Color Field is an annual and perennial natural dye garden run by the Fibers Area faculty in IU’s Eskenazi School of Art, Architecture, and Design to grow colors for class projects. Dye plants are cultivated to reconnect students, faculty and community members with the roots of color through direct investment in the growing of natural dyes.

color field sign

We grow a variety of plants at Color Field for their natural dye properties, using different parts of the plants to produce color. Madder (roots harvested every 3-5 years); Indigo (leaves harvested July – October); Weld (flowers, stalks, and stems harvested in late spring); Marigold (flowers harvested August – October).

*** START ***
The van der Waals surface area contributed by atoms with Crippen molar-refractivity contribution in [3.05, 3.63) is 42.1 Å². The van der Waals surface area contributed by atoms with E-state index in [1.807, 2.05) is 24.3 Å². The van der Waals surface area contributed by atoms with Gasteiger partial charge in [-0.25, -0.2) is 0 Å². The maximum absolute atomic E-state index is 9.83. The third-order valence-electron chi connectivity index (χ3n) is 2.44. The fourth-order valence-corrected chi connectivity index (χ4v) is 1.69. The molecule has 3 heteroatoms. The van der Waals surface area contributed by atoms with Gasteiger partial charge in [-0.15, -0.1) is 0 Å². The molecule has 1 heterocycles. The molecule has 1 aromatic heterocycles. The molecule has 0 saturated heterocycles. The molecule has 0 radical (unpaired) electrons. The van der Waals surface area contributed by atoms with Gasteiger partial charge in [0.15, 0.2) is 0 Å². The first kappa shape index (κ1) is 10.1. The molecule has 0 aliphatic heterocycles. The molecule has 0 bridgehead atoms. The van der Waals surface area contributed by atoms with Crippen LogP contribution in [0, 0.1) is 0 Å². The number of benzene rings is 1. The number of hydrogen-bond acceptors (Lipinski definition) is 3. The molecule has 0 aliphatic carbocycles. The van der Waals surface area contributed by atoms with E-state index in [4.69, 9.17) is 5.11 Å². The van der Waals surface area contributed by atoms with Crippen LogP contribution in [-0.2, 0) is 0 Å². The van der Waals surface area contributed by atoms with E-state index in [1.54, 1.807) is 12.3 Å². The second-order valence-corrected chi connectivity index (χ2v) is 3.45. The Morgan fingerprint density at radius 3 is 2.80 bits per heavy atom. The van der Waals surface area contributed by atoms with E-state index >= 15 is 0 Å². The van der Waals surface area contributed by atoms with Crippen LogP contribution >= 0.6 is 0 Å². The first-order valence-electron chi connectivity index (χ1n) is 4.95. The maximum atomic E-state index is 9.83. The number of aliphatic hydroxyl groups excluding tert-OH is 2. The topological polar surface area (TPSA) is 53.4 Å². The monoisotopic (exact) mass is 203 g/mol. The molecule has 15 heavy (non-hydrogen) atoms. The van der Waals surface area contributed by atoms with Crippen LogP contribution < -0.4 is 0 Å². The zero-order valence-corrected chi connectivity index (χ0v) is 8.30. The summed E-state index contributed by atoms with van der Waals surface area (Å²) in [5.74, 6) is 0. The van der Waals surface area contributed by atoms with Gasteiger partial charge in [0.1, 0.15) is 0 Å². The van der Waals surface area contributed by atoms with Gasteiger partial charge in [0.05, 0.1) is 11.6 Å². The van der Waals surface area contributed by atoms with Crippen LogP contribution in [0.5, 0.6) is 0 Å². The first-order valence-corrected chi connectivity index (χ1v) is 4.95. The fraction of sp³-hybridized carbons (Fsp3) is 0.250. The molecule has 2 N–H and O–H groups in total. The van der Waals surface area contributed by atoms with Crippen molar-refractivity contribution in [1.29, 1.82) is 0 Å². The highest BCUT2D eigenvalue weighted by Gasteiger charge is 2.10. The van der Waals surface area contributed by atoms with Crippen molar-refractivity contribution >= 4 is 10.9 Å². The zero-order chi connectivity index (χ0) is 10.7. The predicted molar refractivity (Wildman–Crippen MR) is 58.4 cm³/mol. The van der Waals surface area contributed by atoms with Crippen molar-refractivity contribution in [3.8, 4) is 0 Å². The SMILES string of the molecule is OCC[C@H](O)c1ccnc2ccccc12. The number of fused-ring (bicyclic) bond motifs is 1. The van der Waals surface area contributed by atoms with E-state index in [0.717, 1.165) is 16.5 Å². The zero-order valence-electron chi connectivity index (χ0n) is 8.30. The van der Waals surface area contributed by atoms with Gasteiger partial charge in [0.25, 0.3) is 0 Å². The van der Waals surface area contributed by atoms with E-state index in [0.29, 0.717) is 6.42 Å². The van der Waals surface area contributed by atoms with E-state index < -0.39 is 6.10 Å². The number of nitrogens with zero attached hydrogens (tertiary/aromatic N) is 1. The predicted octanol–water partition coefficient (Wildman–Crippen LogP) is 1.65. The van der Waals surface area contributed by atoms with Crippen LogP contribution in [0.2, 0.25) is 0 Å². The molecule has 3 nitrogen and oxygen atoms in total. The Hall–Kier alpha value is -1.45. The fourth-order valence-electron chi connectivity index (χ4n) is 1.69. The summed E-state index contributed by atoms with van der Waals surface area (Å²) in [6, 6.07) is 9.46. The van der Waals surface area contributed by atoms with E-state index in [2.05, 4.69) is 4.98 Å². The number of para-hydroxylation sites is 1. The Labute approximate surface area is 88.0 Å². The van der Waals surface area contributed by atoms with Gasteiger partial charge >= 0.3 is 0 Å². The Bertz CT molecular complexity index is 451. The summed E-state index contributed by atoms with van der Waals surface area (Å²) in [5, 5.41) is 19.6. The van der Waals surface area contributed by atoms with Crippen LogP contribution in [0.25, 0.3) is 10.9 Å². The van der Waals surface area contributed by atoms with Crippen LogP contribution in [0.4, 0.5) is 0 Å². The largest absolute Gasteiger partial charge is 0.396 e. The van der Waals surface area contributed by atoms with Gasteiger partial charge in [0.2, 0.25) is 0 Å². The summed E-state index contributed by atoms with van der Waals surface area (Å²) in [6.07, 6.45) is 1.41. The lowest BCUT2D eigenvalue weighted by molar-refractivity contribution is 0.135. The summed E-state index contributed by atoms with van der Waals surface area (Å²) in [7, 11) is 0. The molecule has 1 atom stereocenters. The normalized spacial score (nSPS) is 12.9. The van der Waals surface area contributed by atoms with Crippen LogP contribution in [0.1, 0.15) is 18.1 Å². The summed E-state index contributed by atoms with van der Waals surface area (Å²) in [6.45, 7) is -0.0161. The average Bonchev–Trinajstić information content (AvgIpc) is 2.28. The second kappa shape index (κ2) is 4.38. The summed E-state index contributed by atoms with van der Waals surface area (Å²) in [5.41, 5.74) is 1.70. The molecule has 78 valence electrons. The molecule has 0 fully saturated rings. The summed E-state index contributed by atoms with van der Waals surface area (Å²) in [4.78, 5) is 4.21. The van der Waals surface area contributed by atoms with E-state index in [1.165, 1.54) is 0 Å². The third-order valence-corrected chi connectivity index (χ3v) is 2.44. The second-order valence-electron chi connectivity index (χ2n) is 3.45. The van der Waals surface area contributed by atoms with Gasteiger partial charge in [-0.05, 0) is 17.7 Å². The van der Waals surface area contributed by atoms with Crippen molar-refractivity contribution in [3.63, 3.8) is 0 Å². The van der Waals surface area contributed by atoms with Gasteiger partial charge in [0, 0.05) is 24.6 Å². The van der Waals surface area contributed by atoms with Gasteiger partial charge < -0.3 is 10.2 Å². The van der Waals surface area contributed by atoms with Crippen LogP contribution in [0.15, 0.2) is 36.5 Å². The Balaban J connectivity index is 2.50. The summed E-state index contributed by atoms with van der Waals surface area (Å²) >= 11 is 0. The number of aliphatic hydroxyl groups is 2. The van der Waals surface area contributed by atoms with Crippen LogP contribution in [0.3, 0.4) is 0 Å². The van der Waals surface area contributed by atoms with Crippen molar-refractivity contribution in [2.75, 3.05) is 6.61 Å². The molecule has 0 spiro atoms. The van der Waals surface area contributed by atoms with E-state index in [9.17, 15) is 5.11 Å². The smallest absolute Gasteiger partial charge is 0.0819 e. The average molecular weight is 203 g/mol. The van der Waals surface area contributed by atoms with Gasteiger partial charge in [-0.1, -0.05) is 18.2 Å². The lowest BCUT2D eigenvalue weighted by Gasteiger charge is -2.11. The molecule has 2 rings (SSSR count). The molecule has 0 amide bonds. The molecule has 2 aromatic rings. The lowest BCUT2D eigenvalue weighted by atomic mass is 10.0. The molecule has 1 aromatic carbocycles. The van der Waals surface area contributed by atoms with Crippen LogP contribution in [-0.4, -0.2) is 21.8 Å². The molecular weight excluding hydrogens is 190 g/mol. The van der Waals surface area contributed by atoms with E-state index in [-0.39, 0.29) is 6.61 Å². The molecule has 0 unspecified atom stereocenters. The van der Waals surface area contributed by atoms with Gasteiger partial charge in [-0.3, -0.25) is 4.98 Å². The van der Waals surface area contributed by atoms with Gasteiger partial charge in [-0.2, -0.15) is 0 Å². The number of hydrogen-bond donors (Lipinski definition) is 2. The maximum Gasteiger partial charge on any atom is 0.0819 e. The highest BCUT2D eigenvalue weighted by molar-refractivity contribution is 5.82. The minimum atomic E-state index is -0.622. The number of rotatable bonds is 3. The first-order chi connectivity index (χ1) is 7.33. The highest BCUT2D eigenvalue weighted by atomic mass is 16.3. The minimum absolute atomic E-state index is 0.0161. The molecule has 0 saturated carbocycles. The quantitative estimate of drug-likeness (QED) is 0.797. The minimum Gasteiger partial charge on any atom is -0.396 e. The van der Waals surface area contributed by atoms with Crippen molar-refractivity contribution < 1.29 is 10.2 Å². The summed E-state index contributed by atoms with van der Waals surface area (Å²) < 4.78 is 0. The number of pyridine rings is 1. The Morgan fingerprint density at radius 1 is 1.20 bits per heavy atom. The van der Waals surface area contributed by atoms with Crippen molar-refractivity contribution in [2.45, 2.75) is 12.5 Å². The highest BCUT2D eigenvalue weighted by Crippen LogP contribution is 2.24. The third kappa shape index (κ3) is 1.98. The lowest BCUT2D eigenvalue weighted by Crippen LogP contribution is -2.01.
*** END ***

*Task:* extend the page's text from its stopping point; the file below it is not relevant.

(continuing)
Color Field solar dryer

The garden includes a solar dryer to preserve the dye plants for use throughout the year in the classroom as well as a nedoko, or indigo composting shed. The harvested indigo plants are dried and their leaves stripped from the stems. Those dried leaves are composted for 100 days, and the shed has a clay floor built on layers of gravel, sand, rice hulls that wick away moisture from the composting indigo leaves. After composting, the concentrated indigo leaves are fermented in wood-ash lye to produce a range of blues.

Color Field has been made possible with generous support from Indiana University’s College of Arts and Sciences Ostrom Grants Program in partnership with Hilltop Garden and Nature Center, the Eskenazi School of Art, Architecture, and Design, and the work of Fibers Area faculty, students, and community volunteers.